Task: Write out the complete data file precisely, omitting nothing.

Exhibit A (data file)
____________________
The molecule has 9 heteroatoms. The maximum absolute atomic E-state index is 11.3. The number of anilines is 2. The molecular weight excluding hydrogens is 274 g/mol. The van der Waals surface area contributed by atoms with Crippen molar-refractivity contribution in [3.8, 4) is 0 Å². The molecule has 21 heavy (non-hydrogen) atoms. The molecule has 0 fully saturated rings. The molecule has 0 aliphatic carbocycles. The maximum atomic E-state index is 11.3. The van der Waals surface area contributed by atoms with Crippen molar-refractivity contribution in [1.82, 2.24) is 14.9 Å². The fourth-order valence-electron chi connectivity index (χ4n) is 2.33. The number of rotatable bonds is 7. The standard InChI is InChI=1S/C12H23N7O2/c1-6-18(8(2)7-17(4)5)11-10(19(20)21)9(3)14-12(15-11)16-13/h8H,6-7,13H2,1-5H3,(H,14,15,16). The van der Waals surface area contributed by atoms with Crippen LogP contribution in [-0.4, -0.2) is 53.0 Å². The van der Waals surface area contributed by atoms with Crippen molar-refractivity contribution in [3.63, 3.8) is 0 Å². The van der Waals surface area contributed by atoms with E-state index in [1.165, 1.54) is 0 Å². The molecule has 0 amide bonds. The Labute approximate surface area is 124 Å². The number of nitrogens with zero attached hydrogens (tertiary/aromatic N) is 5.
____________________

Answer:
The molecule has 9 heteroatoms. The maximum absolute atomic E-state index is 11.3. The number of anilines is 2. The molecular weight excluding hydrogens is 274 g/mol. The van der Waals surface area contributed by atoms with Crippen molar-refractivity contribution in [3.8, 4) is 0 Å². The molecule has 21 heavy (non-hydrogen) atoms. The molecule has 0 fully saturated rings. The molecule has 0 aliphatic carbocycles. The maximum atomic E-state index is 11.3. The van der Waals surface area contributed by atoms with Crippen molar-refractivity contribution in [1.82, 2.24) is 14.9 Å². The fourth-order valence-electron chi connectivity index (χ4n) is 2.33. The number of rotatable bonds is 7. The standard InChI is InChI=1S/C12H23N7O2/c1-6-18(8(2)7-17(4)5)11-10(19(20)21)9(3)14-12(15-11)16-13/h8H,6-7,13H2,1-5H3,(H,14,15,16). The van der Waals surface area contributed by atoms with Crippen LogP contribution in [-0.4, -0.2) is 53.0 Å². The van der Waals surface area contributed by atoms with Crippen molar-refractivity contribution in [3.63, 3.8) is 0 Å². The van der Waals surface area contributed by atoms with E-state index in [1.165, 1.54) is 0 Å². The molecule has 0 amide bonds. The Labute approximate surface area is 124 Å². The number of nitrogens with zero attached hydrogens (tertiary/aromatic N) is 5.